The Pedagogy of Performances. Reimagining Productions as content in the design studio.

Presented by: Clay Odom

Walter Benjamin said. “…film furthers insight into the necessities governing our lives by its use of close-ups, by its accentuation of hidden details in familiar objects, and by its exploration of commonplace milieux through the ingenious guidance of the camera; on the other hand, it manages to assure us of a vast and unsuspected field of action” This advanced interior design studio, The Phantasm and The Box, was designed to allow interior design and architecture students to develop design systems and processes which explore specific questions regarding the production of spatial, atmospheric and experiential effects within the context of a contemporary or speculative/future oriented cinema/movie theater typology. Broadly, students are asked to use design processes to explore interrelationships between space, sequence, surface, and form, and to interrogate how these processes and systematized relationships produce a range of qualitative effects. Ultimately students are asked whether these effects –such as atmosphere, experience, wonder and delight- should be seen as fundamental disciplinary territories for spatially oriented interior design and architecture practices to rigorously engage and address. The studio began by posing a set of provocations which were then pushed into the design of an installation which explored how to produce and generate effects. This project was a competition and resulted in several honorable mentions and the winning proposal which was designed and installed by the winning students. AREAS OF INTERROGATION, EXPLORATION AND INQUIRY 1. Critical engagement with the question: What is Performance? 2. Consider the relationship between fixed and motivated (both people and use as well as form and surface both dialectics implicated space and atmosphere). 3. What about notions of film and projection as both surface and geometrical explorations? 4. THE PRODUCTION OF WONDER AND DELIGHT AS FUNDAMENTAL RATHER THAN SECONDARY CONCERNS 5. PROGRAM AS HUMAN EXPERIENCE, INTERACTION AND USES (NOT A LIST OF SPACES) 6. THE TENSION BETWEEN SUBJECTIVE AND OBJECTIVE CONDITIONS, BETWEEN INDIVIDUALS AND COLLECTIVES 7. THE GENERATION OF CONTEXTS 8. USING SEQUENCES, SITUATIONS AND SECNARIOS AS DESIGN TOOLS Once this preliminary project and set of interrogations was complete, the basic project was for students to consider and design what a next generation movie theater might become. The consideration of the projects should be speculative and future focused while also engaging questions of usability and function. Students were asked to push the boundaries by looking different types of spatial and effects based experiences that can be layered into the overall movie going experience in addition to -or beyond- the theater itself. Students were asked to research/survey everything from movies themselves to the theater going experience (from the classic movie palace to drive ins to the dumb suburban box to the new generation of theaters such as the Alamo). In addition, students were asked to engage in larger theoretical questions regarding storytelling and the nature of wonder. Students rigorously outlined and considered basic design issues such as how people get into the lobby for example, spatial and experiential sequences, ticket purchasing or pickup scenarios, drinks/food etc (lounge/bar),and circulation from lobby to theater, in addition to offices, food prep, restrooms and other types of support spaces. Students considered how new formats and forms of media –including digital space- will impact the movie-going experience moving forward. Finally, students were asked to consider how the theater may support other types of cultural and community events and uses such as festivals and other types of performance. The outcomes of this studio generated new types of spatially oriented projects which signal the potential resonance of a strong disciplinary approach to an interior design studio even within a school of architecture.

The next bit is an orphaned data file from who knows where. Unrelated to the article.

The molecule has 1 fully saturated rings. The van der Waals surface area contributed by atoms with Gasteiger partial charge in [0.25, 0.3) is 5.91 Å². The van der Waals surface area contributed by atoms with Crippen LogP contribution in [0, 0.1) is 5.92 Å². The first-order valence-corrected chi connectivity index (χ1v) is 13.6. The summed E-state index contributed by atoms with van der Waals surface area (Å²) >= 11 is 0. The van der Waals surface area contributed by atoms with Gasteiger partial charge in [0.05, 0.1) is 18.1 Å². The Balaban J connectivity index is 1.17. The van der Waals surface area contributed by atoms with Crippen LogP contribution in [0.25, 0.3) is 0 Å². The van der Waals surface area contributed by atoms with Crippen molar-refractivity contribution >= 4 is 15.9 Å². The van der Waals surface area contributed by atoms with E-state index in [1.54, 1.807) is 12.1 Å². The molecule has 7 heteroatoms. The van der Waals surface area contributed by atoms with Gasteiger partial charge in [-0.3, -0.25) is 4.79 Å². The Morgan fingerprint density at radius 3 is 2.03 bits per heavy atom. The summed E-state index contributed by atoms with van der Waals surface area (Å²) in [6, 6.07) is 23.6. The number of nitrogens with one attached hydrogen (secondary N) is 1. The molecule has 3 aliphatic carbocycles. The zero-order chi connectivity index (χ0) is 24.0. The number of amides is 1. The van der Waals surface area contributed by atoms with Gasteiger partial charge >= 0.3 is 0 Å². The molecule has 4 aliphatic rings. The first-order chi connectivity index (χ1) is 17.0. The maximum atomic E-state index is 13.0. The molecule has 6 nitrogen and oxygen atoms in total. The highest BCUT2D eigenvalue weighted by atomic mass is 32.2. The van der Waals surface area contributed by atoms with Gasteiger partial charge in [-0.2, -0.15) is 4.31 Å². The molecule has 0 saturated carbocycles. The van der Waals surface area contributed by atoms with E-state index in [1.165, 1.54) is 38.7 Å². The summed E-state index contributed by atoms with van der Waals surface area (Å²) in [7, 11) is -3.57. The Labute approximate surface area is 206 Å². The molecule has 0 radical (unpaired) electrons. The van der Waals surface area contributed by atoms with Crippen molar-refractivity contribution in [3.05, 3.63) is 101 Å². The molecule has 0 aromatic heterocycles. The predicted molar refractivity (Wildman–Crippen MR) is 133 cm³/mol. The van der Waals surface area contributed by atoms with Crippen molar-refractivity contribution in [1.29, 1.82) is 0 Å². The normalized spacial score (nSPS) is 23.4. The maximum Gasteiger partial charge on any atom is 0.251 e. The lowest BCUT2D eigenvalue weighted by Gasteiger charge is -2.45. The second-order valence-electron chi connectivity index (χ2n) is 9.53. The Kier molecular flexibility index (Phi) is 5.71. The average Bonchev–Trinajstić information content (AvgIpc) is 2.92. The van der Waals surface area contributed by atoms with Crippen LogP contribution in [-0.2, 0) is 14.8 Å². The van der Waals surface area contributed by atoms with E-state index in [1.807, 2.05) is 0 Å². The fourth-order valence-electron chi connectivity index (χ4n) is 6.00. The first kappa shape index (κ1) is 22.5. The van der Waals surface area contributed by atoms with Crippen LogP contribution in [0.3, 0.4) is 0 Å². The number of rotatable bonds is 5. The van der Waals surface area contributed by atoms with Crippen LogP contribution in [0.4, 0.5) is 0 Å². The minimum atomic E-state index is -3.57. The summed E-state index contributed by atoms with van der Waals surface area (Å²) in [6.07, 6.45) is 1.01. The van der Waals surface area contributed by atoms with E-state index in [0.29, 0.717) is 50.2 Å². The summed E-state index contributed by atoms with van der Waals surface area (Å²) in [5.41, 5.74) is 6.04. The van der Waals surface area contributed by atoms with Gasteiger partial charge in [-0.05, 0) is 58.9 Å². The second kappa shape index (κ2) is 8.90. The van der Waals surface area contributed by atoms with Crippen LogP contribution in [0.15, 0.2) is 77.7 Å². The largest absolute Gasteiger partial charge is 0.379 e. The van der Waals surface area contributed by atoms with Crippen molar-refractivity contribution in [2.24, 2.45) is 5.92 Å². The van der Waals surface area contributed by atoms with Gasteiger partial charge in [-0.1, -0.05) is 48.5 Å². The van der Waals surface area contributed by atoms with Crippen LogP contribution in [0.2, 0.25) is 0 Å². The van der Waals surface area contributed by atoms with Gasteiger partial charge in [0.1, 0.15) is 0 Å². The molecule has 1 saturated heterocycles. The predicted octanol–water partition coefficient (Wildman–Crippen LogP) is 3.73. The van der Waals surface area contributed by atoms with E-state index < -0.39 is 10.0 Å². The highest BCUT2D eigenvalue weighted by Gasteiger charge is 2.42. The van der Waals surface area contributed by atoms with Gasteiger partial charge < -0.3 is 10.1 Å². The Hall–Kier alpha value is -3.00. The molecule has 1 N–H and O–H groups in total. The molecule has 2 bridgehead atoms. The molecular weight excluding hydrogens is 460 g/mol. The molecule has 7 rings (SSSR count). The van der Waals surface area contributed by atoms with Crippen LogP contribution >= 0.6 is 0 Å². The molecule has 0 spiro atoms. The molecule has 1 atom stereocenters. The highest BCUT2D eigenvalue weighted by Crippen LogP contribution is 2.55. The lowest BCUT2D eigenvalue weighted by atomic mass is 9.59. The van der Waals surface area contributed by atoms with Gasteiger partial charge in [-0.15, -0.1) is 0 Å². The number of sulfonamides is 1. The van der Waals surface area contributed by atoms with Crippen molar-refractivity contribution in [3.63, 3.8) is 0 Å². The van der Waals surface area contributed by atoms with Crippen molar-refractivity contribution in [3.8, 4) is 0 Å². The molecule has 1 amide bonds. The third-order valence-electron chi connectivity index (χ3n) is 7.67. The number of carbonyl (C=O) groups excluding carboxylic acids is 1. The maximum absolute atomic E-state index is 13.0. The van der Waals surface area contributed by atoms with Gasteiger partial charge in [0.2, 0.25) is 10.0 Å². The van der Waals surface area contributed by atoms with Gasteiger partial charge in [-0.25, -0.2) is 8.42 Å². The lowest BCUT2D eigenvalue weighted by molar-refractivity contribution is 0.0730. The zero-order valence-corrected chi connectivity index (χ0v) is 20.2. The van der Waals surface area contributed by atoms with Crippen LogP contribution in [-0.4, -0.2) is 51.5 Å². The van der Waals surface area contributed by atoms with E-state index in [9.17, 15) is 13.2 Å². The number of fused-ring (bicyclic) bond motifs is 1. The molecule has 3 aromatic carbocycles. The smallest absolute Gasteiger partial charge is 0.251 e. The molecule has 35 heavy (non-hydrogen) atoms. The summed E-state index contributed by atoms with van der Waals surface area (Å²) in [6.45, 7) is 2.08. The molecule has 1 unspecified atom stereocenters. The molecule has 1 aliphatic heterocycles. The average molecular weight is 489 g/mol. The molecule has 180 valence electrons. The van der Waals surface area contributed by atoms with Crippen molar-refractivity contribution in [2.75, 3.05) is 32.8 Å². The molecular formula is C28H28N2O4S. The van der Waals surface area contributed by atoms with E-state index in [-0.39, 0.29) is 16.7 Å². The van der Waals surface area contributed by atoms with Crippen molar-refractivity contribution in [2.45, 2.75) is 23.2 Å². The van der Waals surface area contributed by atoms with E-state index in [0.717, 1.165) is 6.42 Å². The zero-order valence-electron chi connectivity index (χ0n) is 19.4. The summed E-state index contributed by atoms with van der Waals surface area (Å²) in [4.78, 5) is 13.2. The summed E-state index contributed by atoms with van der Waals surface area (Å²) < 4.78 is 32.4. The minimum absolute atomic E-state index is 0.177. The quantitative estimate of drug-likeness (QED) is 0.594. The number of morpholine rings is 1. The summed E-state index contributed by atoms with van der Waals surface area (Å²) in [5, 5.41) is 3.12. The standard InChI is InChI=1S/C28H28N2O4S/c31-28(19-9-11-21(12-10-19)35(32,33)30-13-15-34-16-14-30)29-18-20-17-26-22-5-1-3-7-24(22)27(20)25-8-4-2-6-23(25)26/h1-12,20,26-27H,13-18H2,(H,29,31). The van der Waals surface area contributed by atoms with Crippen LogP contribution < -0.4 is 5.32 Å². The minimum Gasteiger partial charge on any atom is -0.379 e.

References:

  • Walter Benjamin ‘Selected Writings Vol. 3, 1935-38’.
  • Kipnis, Jeffrey. A Question of Qualities: Essays in Architecture. Cambridge: MIT Press, 2013.
  • Aaron Betsky from “In Defense of Architectural Spectacle” Architect Online May 4, 2015.
  • Gernot Bohme, ‘Atmosphere as the Fundamental Concept of the New Aesthetics’, Thesis11 (No36, 1993).
  • Patrik Shumacher “Arguing for Elegance”, in Elegance. Editor: Helen Castle, Guest-edited by Ali Rahim & Hina Jamelle (Architectural Design/AD v77. issue 1. Jan/Feb 2007).